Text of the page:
By 2030 one in five Americans will be age 60 or older ... a statistic likely to be reflected in the pool of general aviation pilots. A study released last month by the AAA Foundation for Traffic Safety found a link between aging and safety, concluding that drivers over age 65 are more likely to die in car crashes. Despite years of effort by pilot-advocacy groups, the FAA has remained steadfast in its rule that airline pilots must pack it in at age 60, citing study after study that it says show an age-related decline in skills. Yet no such age limit exists for GA pilots -- as long as they can pass an FAA medical exam, they can fly. The AAA study found that drivers over age 65 are almost twice as likely to die in car crashes as drivers age 55 to 64, and it gets worse as they get older -- drivers over 85 were almost four times as likely to die. "As we age, our reaction time and other cognitive skills can diminish," Peter Kissinger, president of the AAA Foundation for Traffic Safety, said in a news release. "For instance, our eyesight deteriorates to such an extent that by age 60 we require 10 times the amount of light to see an object as when we were 16." AAA based its findings on an analysis of 25 years of data involving 4 million injury crashes in Texas. "Second only to teen drivers, older drivers are the second most likely group to sustain injuries or death in traffic crashes," said Kissinger. "It is vital that seniors periodically and honestly review their driving performance."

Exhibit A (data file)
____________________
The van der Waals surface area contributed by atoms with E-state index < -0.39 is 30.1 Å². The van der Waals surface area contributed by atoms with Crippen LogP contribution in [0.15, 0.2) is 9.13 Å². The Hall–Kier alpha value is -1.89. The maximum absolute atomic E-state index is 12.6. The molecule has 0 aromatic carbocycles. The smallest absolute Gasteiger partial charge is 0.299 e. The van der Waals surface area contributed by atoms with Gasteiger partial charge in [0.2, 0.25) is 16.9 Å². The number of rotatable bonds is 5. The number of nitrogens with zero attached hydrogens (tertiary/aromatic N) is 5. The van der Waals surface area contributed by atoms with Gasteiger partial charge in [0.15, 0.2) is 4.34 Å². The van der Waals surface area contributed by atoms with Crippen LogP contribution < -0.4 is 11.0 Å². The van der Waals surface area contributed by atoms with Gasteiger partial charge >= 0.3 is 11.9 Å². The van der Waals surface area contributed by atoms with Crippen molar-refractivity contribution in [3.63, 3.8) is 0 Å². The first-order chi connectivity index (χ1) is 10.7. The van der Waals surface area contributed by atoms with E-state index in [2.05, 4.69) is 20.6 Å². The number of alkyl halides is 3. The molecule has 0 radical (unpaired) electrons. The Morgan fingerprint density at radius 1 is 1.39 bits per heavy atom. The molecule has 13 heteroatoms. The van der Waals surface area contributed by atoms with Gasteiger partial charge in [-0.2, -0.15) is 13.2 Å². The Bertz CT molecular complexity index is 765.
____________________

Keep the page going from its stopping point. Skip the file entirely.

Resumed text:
The FAA in the past has dismissed studies of automobile statistics as irrelevant to aviation safety. "Automobile drivers are allowed to drive with a variety of mental and physical conditions that would be disqualifying for pilots," the FAA said in a June 2003 report from the Civil Aeromedical Institute (CAMI) in Oklahoma City. "Pilots are required to pass periodic physical examinations to obtain their medical certificates." Flying without a medical so far has been restricted to balloons, gliders, and ultralights -- aircraft with low speeds and simple systems that are considered inherently safe. Soon, pilots may also be able to fly Light-Sport Aircraft without an FAA medical, as long as they can qualify for a driver's license. The CAMI report notes that "it is impossible to determine the extent to which driver health and the use of a variety of medications affect [automobile] accident rates. ... [Pilots] are not allowed to use medications that are likely to influence their alertness, cognition, or coordination." Even pilots who fly without a medical are required to self-certify themselves for every flight and stay on the ground if they are sick or taking medication that could impair their performance. EAA says it reviewed accident figures involving sailplanes, balloons, and ultralights and found that only one of more than 700 accidents could be traced to medical incapacitation. However, in aircraft where pilots are required to have a medical certificate, the number of accidents due to medical incapacitation was slightly higher (31-hundredths of one percent).